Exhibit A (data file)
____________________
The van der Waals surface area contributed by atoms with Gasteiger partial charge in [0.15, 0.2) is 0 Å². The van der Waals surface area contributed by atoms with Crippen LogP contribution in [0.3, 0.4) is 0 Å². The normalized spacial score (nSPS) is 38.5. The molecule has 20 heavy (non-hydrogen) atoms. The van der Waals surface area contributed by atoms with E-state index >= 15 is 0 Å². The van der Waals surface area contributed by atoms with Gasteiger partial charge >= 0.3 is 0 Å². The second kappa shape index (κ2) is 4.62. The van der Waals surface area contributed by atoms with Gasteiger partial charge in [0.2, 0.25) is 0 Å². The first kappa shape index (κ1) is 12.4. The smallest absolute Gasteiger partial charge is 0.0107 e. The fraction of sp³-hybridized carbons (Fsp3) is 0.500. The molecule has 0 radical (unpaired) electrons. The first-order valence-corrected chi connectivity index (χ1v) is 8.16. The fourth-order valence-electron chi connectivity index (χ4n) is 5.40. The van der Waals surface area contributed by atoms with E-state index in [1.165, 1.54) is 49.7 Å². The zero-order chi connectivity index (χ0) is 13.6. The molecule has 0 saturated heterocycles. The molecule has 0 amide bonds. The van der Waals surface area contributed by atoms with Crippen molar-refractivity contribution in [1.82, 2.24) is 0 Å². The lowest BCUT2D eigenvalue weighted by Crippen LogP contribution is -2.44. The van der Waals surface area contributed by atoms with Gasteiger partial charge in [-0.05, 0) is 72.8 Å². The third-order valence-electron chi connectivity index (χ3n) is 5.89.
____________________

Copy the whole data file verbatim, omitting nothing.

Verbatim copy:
The van der Waals surface area contributed by atoms with Gasteiger partial charge in [0.15, 0.2) is 0 Å². The van der Waals surface area contributed by atoms with Crippen LogP contribution in [0.3, 0.4) is 0 Å². The normalized spacial score (nSPS) is 38.5. The molecule has 20 heavy (non-hydrogen) atoms. The van der Waals surface area contributed by atoms with E-state index >= 15 is 0 Å². The van der Waals surface area contributed by atoms with Gasteiger partial charge >= 0.3 is 0 Å². The second kappa shape index (κ2) is 4.62. The van der Waals surface area contributed by atoms with Gasteiger partial charge in [0.2, 0.25) is 0 Å². The first kappa shape index (κ1) is 12.4. The smallest absolute Gasteiger partial charge is 0.0107 e. The fraction of sp³-hybridized carbons (Fsp3) is 0.500. The molecule has 0 radical (unpaired) electrons. The first-order valence-corrected chi connectivity index (χ1v) is 8.16. The fourth-order valence-electron chi connectivity index (χ4n) is 5.40. The van der Waals surface area contributed by atoms with E-state index in [1.165, 1.54) is 49.7 Å². The zero-order chi connectivity index (χ0) is 13.6. The molecule has 0 saturated heterocycles. The molecule has 0 amide bonds. The van der Waals surface area contributed by atoms with Crippen molar-refractivity contribution in [1.82, 2.24) is 0 Å². The lowest BCUT2D eigenvalue weighted by Crippen LogP contribution is -2.44. The van der Waals surface area contributed by atoms with Gasteiger partial charge in [-0.05, 0) is 72.8 Å². The third-order valence-electron chi connectivity index (χ3n) is 5.89.